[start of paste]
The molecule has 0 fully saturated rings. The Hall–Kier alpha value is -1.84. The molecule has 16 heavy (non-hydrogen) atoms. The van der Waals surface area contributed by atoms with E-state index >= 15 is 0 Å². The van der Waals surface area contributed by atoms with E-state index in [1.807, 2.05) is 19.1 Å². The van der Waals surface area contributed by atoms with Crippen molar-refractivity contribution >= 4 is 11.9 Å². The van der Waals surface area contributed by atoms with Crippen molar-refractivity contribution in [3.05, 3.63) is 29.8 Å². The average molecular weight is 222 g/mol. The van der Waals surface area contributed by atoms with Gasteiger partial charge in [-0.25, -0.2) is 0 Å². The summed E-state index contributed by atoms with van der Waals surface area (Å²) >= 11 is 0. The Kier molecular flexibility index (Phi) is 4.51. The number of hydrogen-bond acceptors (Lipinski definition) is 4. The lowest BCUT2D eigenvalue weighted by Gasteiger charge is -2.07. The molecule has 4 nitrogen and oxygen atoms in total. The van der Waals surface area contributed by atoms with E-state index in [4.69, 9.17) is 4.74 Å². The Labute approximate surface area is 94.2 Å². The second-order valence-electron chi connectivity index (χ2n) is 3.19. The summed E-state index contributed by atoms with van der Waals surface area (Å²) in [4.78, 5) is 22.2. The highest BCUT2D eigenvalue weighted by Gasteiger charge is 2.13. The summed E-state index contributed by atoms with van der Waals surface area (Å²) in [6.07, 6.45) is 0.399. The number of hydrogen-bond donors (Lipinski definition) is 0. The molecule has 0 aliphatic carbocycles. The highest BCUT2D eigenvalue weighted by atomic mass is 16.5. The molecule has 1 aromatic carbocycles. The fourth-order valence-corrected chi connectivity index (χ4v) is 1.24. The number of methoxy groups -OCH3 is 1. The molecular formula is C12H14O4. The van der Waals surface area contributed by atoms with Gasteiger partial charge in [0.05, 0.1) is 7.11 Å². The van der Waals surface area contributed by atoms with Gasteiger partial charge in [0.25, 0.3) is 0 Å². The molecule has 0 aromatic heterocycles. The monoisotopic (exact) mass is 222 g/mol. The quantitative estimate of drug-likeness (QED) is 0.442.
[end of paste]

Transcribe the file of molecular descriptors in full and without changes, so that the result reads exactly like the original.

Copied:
The molecule has 0 fully saturated rings. The Hall–Kier alpha value is -1.84. The molecule has 16 heavy (non-hydrogen) atoms. The van der Waals surface area contributed by atoms with E-state index >= 15 is 0 Å². The van der Waals surface area contributed by atoms with E-state index in [1.807, 2.05) is 19.1 Å². The van der Waals surface area contributed by atoms with Crippen molar-refractivity contribution >= 4 is 11.9 Å². The van der Waals surface area contributed by atoms with Crippen molar-refractivity contribution in [3.05, 3.63) is 29.8 Å². The average molecular weight is 222 g/mol. The van der Waals surface area contributed by atoms with Gasteiger partial charge in [-0.25, -0.2) is 0 Å². The summed E-state index contributed by atoms with van der Waals surface area (Å²) >= 11 is 0. The Kier molecular flexibility index (Phi) is 4.51. The number of hydrogen-bond acceptors (Lipinski definition) is 4. The lowest BCUT2D eigenvalue weighted by Gasteiger charge is -2.07. The molecule has 4 nitrogen and oxygen atoms in total. The van der Waals surface area contributed by atoms with E-state index in [4.69, 9.17) is 4.74 Å². The Labute approximate surface area is 94.2 Å². The second-order valence-electron chi connectivity index (χ2n) is 3.19. The summed E-state index contributed by atoms with van der Waals surface area (Å²) in [4.78, 5) is 22.2. The highest BCUT2D eigenvalue weighted by Gasteiger charge is 2.13. The summed E-state index contributed by atoms with van der Waals surface area (Å²) in [6.07, 6.45) is 0.399. The number of hydrogen-bond donors (Lipinski definition) is 0. The molecule has 0 aliphatic carbocycles. The highest BCUT2D eigenvalue weighted by atomic mass is 16.5. The molecule has 1 aromatic carbocycles. The fourth-order valence-corrected chi connectivity index (χ4v) is 1.24. The number of methoxy groups -OCH3 is 1. The molecular formula is C12H14O4. The van der Waals surface area contributed by atoms with Gasteiger partial charge in [0.05, 0.1) is 7.11 Å². The van der Waals surface area contributed by atoms with Gasteiger partial charge in [0.25, 0.3) is 0 Å². The molecule has 0 aromatic heterocycles. The monoisotopic (exact) mass is 222 g/mol. The quantitative estimate of drug-likeness (QED) is 0.442.